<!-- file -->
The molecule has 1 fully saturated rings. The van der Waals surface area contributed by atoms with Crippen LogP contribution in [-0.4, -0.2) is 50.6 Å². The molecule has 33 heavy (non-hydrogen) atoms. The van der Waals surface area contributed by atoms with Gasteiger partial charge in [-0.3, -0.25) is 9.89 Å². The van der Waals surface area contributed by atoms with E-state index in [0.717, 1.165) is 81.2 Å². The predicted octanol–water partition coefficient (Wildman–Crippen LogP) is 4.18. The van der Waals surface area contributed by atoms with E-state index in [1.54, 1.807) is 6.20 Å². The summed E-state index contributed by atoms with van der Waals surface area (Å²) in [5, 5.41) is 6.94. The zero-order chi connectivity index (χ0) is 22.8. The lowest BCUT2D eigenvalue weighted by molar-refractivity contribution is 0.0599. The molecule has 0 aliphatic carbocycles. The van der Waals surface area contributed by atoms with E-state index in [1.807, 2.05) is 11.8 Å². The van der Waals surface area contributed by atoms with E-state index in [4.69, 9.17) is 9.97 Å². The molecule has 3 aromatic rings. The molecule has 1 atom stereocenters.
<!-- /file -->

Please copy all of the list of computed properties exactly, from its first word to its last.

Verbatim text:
The molecule has 1 fully saturated rings. The van der Waals surface area contributed by atoms with Crippen LogP contribution in [-0.4, -0.2) is 50.6 Å². The molecule has 33 heavy (non-hydrogen) atoms. The van der Waals surface area contributed by atoms with Gasteiger partial charge in [-0.3, -0.25) is 9.89 Å². The van der Waals surface area contributed by atoms with E-state index in [0.717, 1.165) is 81.2 Å². The predicted octanol–water partition coefficient (Wildman–Crippen LogP) is 4.18. The van der Waals surface area contributed by atoms with E-state index in [1.54, 1.807) is 6.20 Å². The summed E-state index contributed by atoms with van der Waals surface area (Å²) in [5, 5.41) is 6.94. The zero-order chi connectivity index (χ0) is 22.8. The lowest BCUT2D eigenvalue weighted by molar-refractivity contribution is 0.0599. The molecule has 0 aliphatic carbocycles. The van der Waals surface area contributed by atoms with E-state index in [1.807, 2.05) is 11.8 Å². The van der Waals surface area contributed by atoms with E-state index in [4.69, 9.17) is 9.97 Å². The molecule has 3 aromatic rings. The molecule has 1 atom stereocenters.